A river cuts through a wetland, with a reflective statue of a person implying unity.
Part of a sculpture titled "One Flock" by Scottish artist Rob Mulholland reflects its surroundings at Paradise Creek Nature Park in Portsmouth, Virginia. (Photo by Will Parson/Chesapeake Bay Program)

Growing up in Kansas, my understanding and appreciation for water was limited mostly to swimming pools, sprinklers and family trips to reservoirs. As a teenager, my family moved to New Jersey and discovered “The Shore.” I became a lap swimmer and a Red Cross certified lifeguard, but even then I still took our access to clean water for granted.

This changed when I began traveling as an exchange student and a volunteer. In Haiti, I observed a community without access to improved water or sanitation. I witnessed local women balancing clay pots on their heads as they trudged up steep paths, taking water to mix with concrete where we were building a school. I later joined the Peace Corps in Central America where I collected drinking water from gutters into a rusty trash barrel and swam down streams through banana fields, more worried about alligators than pesticide run-off.

Upon returning to the United States, I moved to Washington, D.C., and began a career at the Environmental Protection Agency. I worked in the Office of International Activities, where I stood up for rights to safe water and improved sanitation, here and around the globe. I participated in world events and traveled to sites in Africa, South America, and the Caribbean. I helped launch an international mainstream environmental agenda on children’s health and eventually served as an executive in EPA’s Office of Water where I upheld the Clean Water Act—leading permitting processes to cut water pollution discharges, finance clean water projects, and reduce point and non-point sources of pollution.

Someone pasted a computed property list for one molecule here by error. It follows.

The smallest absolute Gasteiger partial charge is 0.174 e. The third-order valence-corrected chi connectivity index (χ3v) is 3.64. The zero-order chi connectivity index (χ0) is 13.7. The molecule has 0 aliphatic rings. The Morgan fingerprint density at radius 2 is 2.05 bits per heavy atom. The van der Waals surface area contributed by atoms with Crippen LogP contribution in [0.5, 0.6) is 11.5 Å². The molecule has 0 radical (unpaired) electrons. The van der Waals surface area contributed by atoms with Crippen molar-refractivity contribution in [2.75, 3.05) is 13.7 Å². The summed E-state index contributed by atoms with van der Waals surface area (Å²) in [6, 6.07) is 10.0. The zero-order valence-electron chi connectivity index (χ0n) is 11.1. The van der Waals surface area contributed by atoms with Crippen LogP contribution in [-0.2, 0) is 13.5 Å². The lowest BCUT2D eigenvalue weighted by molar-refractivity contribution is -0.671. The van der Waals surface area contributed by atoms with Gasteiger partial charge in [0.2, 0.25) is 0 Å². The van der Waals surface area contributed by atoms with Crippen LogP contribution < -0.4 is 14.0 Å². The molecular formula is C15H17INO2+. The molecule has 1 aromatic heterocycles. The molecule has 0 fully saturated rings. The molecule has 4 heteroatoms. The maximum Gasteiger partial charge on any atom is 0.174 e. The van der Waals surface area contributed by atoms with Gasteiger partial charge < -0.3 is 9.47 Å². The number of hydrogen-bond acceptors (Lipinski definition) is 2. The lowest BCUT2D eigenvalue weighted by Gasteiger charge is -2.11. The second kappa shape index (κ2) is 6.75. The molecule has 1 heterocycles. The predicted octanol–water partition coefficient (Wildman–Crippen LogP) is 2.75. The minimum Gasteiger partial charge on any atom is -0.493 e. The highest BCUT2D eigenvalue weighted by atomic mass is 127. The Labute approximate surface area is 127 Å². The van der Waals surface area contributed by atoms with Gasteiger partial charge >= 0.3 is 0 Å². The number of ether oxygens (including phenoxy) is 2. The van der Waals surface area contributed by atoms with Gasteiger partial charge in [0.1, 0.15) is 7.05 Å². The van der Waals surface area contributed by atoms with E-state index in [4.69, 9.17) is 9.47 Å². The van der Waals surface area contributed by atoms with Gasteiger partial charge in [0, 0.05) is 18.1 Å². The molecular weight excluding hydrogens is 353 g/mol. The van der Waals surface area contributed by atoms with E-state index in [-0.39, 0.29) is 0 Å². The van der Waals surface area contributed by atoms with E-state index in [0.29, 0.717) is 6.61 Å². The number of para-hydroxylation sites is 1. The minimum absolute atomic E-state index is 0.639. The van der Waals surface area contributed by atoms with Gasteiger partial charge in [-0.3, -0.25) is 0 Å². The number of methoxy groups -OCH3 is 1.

Since 2020, I have had the honor of serving as the Deputy Director of the EPA office that supports the nearly 40-year-old Chesapeake Bay Program. This large partnership of experts from varied backgrounds and capabilities works across six states and the District of Columbia in a common mission to restore the waters of the Chesapeake Bay by reducing pollution, improving habitat and fisheries management, supporting economic viability, and increasing access to the waters for all to enjoy.

As we celebrate 50 years of Clean Water Act protections – and nearly 40 years of the Chesapeake Bay program – I must stop to reflect on the thousands of people in the Chesapeake region who have accomplished so much despite complex environmental challenges. I have watched degraded rivers turn into sought-after outdoor spaces. I have enjoyed walks along many new living shorelines. And I have had had memorable opportunities to talk with farmers, conservation districts, and county officials about the work being done in their local watersheds.

My clean water story expresses a deep gratitude for everyone involved in the Chesapeake Bay restoration effort and their dedication to science, policy, and partnership. I relish the opportunity to help guide the Chesapeake Bay Program as we work to protect human health and the environment.

What is your clean water story?



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